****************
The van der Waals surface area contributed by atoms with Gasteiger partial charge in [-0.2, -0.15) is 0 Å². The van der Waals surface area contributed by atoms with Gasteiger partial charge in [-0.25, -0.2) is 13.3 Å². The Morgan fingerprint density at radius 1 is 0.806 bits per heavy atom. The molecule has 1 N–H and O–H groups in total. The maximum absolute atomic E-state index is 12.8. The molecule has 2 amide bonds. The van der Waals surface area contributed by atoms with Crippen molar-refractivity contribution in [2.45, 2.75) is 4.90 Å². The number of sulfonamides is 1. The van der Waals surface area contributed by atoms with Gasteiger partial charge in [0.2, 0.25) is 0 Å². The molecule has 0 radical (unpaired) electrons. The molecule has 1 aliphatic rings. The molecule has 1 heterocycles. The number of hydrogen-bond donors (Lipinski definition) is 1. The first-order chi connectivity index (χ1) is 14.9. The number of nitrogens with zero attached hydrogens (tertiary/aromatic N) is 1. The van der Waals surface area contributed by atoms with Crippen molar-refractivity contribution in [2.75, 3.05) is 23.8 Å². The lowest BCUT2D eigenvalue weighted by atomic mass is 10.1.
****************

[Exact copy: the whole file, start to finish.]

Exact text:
The van der Waals surface area contributed by atoms with Gasteiger partial charge in [-0.2, -0.15) is 0 Å². The van der Waals surface area contributed by atoms with Gasteiger partial charge in [-0.25, -0.2) is 13.3 Å². The Morgan fingerprint density at radius 1 is 0.806 bits per heavy atom. The molecule has 1 N–H and O–H groups in total. The maximum absolute atomic E-state index is 12.8. The molecule has 2 amide bonds. The van der Waals surface area contributed by atoms with Crippen molar-refractivity contribution in [2.45, 2.75) is 4.90 Å². The number of sulfonamides is 1. The van der Waals surface area contributed by atoms with Gasteiger partial charge in [0.2, 0.25) is 0 Å². The molecule has 0 radical (unpaired) electrons. The molecule has 1 aliphatic rings. The molecule has 1 heterocycles. The number of hydrogen-bond donors (Lipinski definition) is 1. The first-order chi connectivity index (χ1) is 14.9. The number of nitrogens with zero attached hydrogens (tertiary/aromatic N) is 1. The van der Waals surface area contributed by atoms with Crippen molar-refractivity contribution in [2.75, 3.05) is 23.8 Å². The lowest BCUT2D eigenvalue weighted by atomic mass is 10.1.